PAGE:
Will the Real Nick Swisher Please Stand Up?


Jul 11, 2014; Cleveland, OH, USA; Cleveland Indians designated hitter Nick Swisher (33) celebrates after hitting a two run home run during the fifth inning against the Chicago White Sox at Progressive Field. Mandatory Credit: Ken Blaze-USA TODAY Sports

After two less than spectacular seasons, can Nick Swisher finally live up to expectations?

Things have been better for Nick Swisher. After nine successful seasons at the big league level split between stops in Oakland, Chicago, and New York, he came to Cleveland in the winter prior to the start of the 2013 season amid lofty expectations. Perhaps those expectations got the best of Swisher as he limps his way into 2015.

In the nine seasons before committing to the Indians, Swisher was an above average player with all around decent skills. He could hit for power and get on base, posting a .256/.361/.467 slash line and 118 OPS+ with 209 homers and 673 RBI. Throw in the fact that Swisher is an alumnus of The Ohio State University and there was a lot to like about the four-year deal he signed.

However, injuries and poor performance have changed the narrative completely. Rather than putting the finishing touches on a successful career, a victory lap for lack of a better term, Swisher is simply trying to hold on. He implied just as much in a recent interview.

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"“I feel great, man,” Swisher said. “I feel really good. We started running this week, so every week, it just continues to keep getting better.“I just miss playing. I miss diving into second base, skinning up my forearms. I miss running into the right-field wall. There’s just a lot of things I miss about the game, and I really realized that after sitting at home when you’re all bandaged up and can’t do anything.”"

That is not a player looking to make an impact in upcoming season. That is a player simply looking to make a positive contribution after so many failures and disappointments in such a short period of time. Anyone who thinks Nick Swisher has enjoyed collecting paychecks is clearly mistaken and Swisher’s words indicate that. The past two seasons have been torturous.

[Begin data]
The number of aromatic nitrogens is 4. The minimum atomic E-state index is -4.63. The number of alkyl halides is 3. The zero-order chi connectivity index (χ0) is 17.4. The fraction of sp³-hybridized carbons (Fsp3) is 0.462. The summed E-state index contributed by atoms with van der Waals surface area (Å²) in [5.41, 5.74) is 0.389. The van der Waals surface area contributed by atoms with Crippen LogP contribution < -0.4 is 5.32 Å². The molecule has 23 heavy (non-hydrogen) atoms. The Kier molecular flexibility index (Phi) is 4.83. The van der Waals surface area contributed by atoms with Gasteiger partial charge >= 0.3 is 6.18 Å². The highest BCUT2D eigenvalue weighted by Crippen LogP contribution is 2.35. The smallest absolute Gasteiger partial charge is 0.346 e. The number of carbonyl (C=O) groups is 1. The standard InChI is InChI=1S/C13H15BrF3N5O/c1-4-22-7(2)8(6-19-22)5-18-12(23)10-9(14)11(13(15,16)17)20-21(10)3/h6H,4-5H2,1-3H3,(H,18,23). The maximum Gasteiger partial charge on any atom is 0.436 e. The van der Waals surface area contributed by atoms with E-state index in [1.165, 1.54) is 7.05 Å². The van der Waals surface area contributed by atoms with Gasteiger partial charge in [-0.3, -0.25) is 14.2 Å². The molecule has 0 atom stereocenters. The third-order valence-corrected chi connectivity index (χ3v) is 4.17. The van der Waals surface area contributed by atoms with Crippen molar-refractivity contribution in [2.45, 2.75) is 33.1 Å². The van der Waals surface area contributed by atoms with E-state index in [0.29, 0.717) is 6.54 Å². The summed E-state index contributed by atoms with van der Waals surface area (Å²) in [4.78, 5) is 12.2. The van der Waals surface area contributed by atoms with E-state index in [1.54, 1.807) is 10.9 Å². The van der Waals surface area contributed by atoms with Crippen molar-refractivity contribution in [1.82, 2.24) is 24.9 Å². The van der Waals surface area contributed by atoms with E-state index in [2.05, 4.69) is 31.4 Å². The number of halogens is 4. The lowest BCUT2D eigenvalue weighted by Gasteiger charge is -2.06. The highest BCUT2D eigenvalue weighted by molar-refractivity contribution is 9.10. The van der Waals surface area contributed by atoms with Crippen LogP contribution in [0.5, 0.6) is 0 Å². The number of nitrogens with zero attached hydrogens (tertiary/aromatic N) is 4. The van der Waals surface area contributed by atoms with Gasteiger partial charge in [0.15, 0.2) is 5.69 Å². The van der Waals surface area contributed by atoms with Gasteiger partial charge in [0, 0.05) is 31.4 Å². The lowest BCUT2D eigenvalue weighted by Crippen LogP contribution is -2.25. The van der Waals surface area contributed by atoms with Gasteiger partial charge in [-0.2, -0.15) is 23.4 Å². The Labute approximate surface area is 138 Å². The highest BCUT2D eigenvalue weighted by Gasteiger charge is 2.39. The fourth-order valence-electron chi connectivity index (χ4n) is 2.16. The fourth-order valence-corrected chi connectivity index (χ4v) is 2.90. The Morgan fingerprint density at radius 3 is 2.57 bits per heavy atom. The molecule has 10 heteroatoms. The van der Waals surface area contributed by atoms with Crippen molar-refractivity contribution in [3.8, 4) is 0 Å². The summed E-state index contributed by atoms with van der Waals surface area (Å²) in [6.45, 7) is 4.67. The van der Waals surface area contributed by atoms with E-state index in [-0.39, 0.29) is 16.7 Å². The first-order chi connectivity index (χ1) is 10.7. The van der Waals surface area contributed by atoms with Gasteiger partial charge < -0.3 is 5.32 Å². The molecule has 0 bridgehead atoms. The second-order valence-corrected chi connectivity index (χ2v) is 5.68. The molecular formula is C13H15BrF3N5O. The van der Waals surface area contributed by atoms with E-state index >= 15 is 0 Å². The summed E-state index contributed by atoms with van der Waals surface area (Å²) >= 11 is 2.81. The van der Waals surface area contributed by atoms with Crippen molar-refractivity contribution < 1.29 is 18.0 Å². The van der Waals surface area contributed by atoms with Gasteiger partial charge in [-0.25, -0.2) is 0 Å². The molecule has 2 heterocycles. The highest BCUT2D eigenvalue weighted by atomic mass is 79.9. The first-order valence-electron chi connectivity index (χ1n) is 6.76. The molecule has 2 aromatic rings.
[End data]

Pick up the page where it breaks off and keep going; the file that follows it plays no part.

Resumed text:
It’s no secret that 2013 and 2014 were hard to watch if you were a fan of Nick Swisher. He clearly looked like a player in decline and the stats backed that up. In his age 32 and 33 seasons, Swisher saw his strikeout percentage increase to 24%, a career worst, while his walk rate dipped below for only the second time in his career. Not only that, but the drastic decline in power production was alarming. For his career, Swisher had averaged a home run once every 20 at bats. In two seasons in Cleveland, that has dropped to one home run every 30 at bats to go along with a .386 slugging percentage.

But, with two years remaining on a four-year contract, is there any chance that Swisher might regain some resemblance of the player he once was; the player the Indians expected to see when they signed him?

No one is asking Nick Swisher to hit 30 homer runs and drive in 100 runs. That ship has long since sailed away. The truth of the matter is Swisher was never going to be that player and was miscast as a clean up hitter in his first season in Cleveland. However, with the emergence of players like Michael Brantley, Yan Gomes, and even Jason Kipnis, Swisher would fit nicely in the sixth or seventh spots in what looks to be a solid lineup.

The addition of Brandon Moss in another huge piece of the puzzle. With Moss in the middle of the lineup, along with the aforementioned players filling out around him, this should help take pressure off of Swisher to be something he is not. Instead of focusing on home runs and power, Swisher can focus on things like timely hitting with runners on base, moving runners over, picking up the guys ahead of him when they fail. These are all things that a 34-year-old Nick Swisher can do and probably do well.

Ultimately though, the success or failure of Nick Swisher’s 2015 season will be determined by his health. If he can stay on the field with any sort of consistency there is reason to believe he can still be an effective player making contributions on a nightly basis. Because he legitimately gives a damn, he’s going to continually try his best. The talent is still there, somewhere. Whether his body will hold up is a different story.